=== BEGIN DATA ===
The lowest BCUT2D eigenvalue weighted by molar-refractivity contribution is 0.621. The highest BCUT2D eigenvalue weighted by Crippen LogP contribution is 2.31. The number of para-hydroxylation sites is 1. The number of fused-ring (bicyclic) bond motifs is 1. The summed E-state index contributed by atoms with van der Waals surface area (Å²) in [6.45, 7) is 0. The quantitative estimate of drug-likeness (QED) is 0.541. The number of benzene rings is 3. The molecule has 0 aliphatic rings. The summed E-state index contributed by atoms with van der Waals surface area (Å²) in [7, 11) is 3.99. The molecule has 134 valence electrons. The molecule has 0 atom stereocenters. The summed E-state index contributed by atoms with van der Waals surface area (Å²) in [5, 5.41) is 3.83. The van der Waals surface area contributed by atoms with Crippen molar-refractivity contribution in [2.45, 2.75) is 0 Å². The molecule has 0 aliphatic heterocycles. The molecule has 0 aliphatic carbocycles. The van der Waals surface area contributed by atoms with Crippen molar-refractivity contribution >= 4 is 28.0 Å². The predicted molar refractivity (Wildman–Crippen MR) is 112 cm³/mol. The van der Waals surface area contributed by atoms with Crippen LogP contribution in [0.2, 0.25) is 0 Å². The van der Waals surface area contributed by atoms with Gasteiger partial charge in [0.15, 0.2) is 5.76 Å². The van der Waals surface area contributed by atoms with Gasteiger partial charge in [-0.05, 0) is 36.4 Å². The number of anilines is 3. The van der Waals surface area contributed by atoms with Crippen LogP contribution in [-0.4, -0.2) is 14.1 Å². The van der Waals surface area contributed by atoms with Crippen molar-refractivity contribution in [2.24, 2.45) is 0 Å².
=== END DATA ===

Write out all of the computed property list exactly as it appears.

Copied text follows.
The lowest BCUT2D eigenvalue weighted by molar-refractivity contribution is 0.621. The highest BCUT2D eigenvalue weighted by Crippen LogP contribution is 2.31. The number of para-hydroxylation sites is 1. The number of fused-ring (bicyclic) bond motifs is 1. The summed E-state index contributed by atoms with van der Waals surface area (Å²) in [6.45, 7) is 0. The quantitative estimate of drug-likeness (QED) is 0.541. The number of benzene rings is 3. The molecule has 0 aliphatic rings. The summed E-state index contributed by atoms with van der Waals surface area (Å²) in [7, 11) is 3.99. The molecule has 134 valence electrons. The molecule has 0 atom stereocenters. The summed E-state index contributed by atoms with van der Waals surface area (Å²) in [5, 5.41) is 3.83. The van der Waals surface area contributed by atoms with Crippen molar-refractivity contribution in [2.45, 2.75) is 0 Å². The molecule has 0 aliphatic heterocycles. The molecule has 0 aliphatic carbocycles. The van der Waals surface area contributed by atoms with Crippen molar-refractivity contribution >= 4 is 28.0 Å². The predicted molar refractivity (Wildman–Crippen MR) is 112 cm³/mol. The van der Waals surface area contributed by atoms with Crippen LogP contribution in [0.2, 0.25) is 0 Å². The van der Waals surface area contributed by atoms with Gasteiger partial charge in [0.15, 0.2) is 5.76 Å². The van der Waals surface area contributed by atoms with Gasteiger partial charge in [-0.05, 0) is 36.4 Å². The number of anilines is 3. The van der Waals surface area contributed by atoms with Crippen LogP contribution in [-0.4, -0.2) is 14.1 Å². The van der Waals surface area contributed by atoms with Crippen molar-refractivity contribution in [2.24, 2.45) is 0 Å².